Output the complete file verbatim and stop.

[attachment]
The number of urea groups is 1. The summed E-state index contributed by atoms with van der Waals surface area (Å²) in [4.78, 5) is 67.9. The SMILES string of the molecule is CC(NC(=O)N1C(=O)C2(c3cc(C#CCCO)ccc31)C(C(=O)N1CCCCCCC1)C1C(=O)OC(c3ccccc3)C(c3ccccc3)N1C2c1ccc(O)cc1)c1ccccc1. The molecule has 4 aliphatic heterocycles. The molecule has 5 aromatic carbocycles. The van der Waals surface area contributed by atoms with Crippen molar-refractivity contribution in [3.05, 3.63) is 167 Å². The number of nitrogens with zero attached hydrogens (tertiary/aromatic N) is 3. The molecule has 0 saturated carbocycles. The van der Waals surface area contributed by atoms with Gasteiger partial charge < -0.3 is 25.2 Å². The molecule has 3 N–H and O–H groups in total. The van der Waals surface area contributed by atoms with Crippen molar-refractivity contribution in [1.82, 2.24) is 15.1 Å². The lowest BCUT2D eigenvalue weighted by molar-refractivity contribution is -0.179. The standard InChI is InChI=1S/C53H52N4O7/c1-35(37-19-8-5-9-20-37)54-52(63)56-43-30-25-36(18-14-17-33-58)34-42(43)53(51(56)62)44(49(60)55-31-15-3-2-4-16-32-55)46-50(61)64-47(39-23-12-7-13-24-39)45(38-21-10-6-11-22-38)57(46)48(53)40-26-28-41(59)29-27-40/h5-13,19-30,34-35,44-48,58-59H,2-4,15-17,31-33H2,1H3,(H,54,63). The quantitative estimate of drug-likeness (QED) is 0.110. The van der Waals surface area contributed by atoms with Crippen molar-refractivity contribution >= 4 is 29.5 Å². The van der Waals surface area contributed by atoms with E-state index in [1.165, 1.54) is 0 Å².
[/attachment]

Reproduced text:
The number of urea groups is 1. The summed E-state index contributed by atoms with van der Waals surface area (Å²) in [4.78, 5) is 67.9. The SMILES string of the molecule is CC(NC(=O)N1C(=O)C2(c3cc(C#CCCO)ccc31)C(C(=O)N1CCCCCCC1)C1C(=O)OC(c3ccccc3)C(c3ccccc3)N1C2c1ccc(O)cc1)c1ccccc1. The molecule has 4 aliphatic heterocycles. The molecule has 5 aromatic carbocycles. The van der Waals surface area contributed by atoms with Crippen molar-refractivity contribution in [3.05, 3.63) is 167 Å². The number of nitrogens with zero attached hydrogens (tertiary/aromatic N) is 3. The molecule has 0 saturated carbocycles. The van der Waals surface area contributed by atoms with Gasteiger partial charge < -0.3 is 25.2 Å². The molecule has 3 N–H and O–H groups in total. The van der Waals surface area contributed by atoms with Crippen molar-refractivity contribution in [1.82, 2.24) is 15.1 Å². The lowest BCUT2D eigenvalue weighted by molar-refractivity contribution is -0.179. The standard InChI is InChI=1S/C53H52N4O7/c1-35(37-19-8-5-9-20-37)54-52(63)56-43-30-25-36(18-14-17-33-58)34-42(43)53(51(56)62)44(49(60)55-31-15-3-2-4-16-32-55)46-50(61)64-47(39-23-12-7-13-24-39)45(38-21-10-6-11-22-38)57(46)48(53)40-26-28-41(59)29-27-40/h5-13,19-30,34-35,44-48,58-59H,2-4,15-17,31-33H2,1H3,(H,54,63). The quantitative estimate of drug-likeness (QED) is 0.110. The van der Waals surface area contributed by atoms with Crippen molar-refractivity contribution >= 4 is 29.5 Å². The van der Waals surface area contributed by atoms with E-state index in [1.165, 1.54) is 0 Å².